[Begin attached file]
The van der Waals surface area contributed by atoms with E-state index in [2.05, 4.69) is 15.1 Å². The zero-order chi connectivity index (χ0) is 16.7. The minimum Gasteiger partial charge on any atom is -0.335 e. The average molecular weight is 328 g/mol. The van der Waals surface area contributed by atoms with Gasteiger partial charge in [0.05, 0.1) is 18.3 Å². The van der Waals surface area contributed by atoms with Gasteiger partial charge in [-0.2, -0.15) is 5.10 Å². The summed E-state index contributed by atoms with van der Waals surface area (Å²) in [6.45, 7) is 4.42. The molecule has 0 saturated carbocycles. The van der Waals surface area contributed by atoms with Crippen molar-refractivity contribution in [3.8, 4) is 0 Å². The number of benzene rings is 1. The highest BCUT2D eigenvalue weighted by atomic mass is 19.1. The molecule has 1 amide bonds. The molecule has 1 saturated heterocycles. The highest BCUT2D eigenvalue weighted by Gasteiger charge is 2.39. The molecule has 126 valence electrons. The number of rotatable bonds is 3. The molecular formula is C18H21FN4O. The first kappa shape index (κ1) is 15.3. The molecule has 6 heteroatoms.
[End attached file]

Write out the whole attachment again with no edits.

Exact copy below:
The van der Waals surface area contributed by atoms with E-state index in [2.05, 4.69) is 15.1 Å². The zero-order chi connectivity index (χ0) is 16.7. The minimum Gasteiger partial charge on any atom is -0.335 e. The average molecular weight is 328 g/mol. The van der Waals surface area contributed by atoms with Gasteiger partial charge in [0.05, 0.1) is 18.3 Å². The van der Waals surface area contributed by atoms with Gasteiger partial charge in [-0.2, -0.15) is 5.10 Å². The summed E-state index contributed by atoms with van der Waals surface area (Å²) in [6.45, 7) is 4.42. The molecule has 0 saturated carbocycles. The van der Waals surface area contributed by atoms with Crippen molar-refractivity contribution in [3.8, 4) is 0 Å². The number of benzene rings is 1. The highest BCUT2D eigenvalue weighted by atomic mass is 19.1. The molecule has 1 amide bonds. The molecule has 1 saturated heterocycles. The highest BCUT2D eigenvalue weighted by Gasteiger charge is 2.39. The molecule has 126 valence electrons. The number of rotatable bonds is 3. The molecular formula is C18H21FN4O. The first kappa shape index (κ1) is 15.3. The molecule has 6 heteroatoms.